Because of the neighbor's story about this tea, I put the budgie on tiny amounts of Taheebo, 2 times a day (I had no idea how much to give him).  I also changed his diet, and put him on liver friendly herbs, he also had liver problems. 


Budgies are prone to both fatty liver and cancer.   3 yrs. later, he's still OK.  He is twelve years old.  I still have to watch his diet carefully and I frequently give him herbs and Taheebo tea.

Anecdotes are very powerful.   


Had it not been for the neighbor, I wouldn't have tried Taheebo. It's good you are making information on Taheebo known.  I will refer people to your site.


I have pretty much the same opinions about the medical profession, as you.  I have an 83 yr. old Mom that had breast cancer yrs. ago, she had chemo for many months.  


Shortly after that, she got Polymyalgia Rheumatica, a severely inflamed muscle condition.  The cholesterol medication she was on listed muscle breakdown as one of the side effects.  


Then to treat this, they put her on high doses of Prednisone for 1 yr.  The "specialist" that prescribed Prednisone, told her not to come back, just because she didn't like the side effects of Prednisone and wanted to reduce the dose!!!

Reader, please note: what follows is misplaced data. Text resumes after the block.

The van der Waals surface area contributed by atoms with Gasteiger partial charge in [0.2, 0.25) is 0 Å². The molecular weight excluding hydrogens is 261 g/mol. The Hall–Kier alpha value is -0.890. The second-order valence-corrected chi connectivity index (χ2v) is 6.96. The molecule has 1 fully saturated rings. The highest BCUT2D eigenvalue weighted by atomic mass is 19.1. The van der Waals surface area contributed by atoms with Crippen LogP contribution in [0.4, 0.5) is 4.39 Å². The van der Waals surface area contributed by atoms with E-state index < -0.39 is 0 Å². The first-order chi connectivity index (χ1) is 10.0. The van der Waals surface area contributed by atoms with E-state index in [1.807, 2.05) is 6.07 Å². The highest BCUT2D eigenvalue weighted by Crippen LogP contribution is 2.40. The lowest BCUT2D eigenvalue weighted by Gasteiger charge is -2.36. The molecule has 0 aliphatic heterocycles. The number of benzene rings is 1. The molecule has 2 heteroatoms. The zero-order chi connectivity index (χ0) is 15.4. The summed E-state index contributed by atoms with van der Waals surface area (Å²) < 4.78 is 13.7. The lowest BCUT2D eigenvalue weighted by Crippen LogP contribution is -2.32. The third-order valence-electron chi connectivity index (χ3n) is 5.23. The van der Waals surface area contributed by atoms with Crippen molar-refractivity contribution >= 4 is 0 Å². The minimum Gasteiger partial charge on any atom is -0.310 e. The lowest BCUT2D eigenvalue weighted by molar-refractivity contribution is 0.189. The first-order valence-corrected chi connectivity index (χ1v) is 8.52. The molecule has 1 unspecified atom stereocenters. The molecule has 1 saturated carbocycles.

Then she got Macular Degeneration......and on and on.  The medical profession often seems to create more disease with all their pharmaceuticals.


My Mom is now on many different supplements with the help of a naturopath, and she just went off the cholesterol blocker.  


She is doing better than she has for years.  Unfortunately, many seniors are far too trusting of the medical profession.  


She is finally starting to believe me when I tell her about the harmful side effects of these drugs.


My question to you is:  I have an enlarged thyroid. I was diagnosed with a borderline hypothyroid condition. I've had it for yrs.  I didn't want to go on the medication as there are side effects associated with this drug. 


I've tried kelp and a few herbs.  I've been seeing a homeopathic doctor for a few years.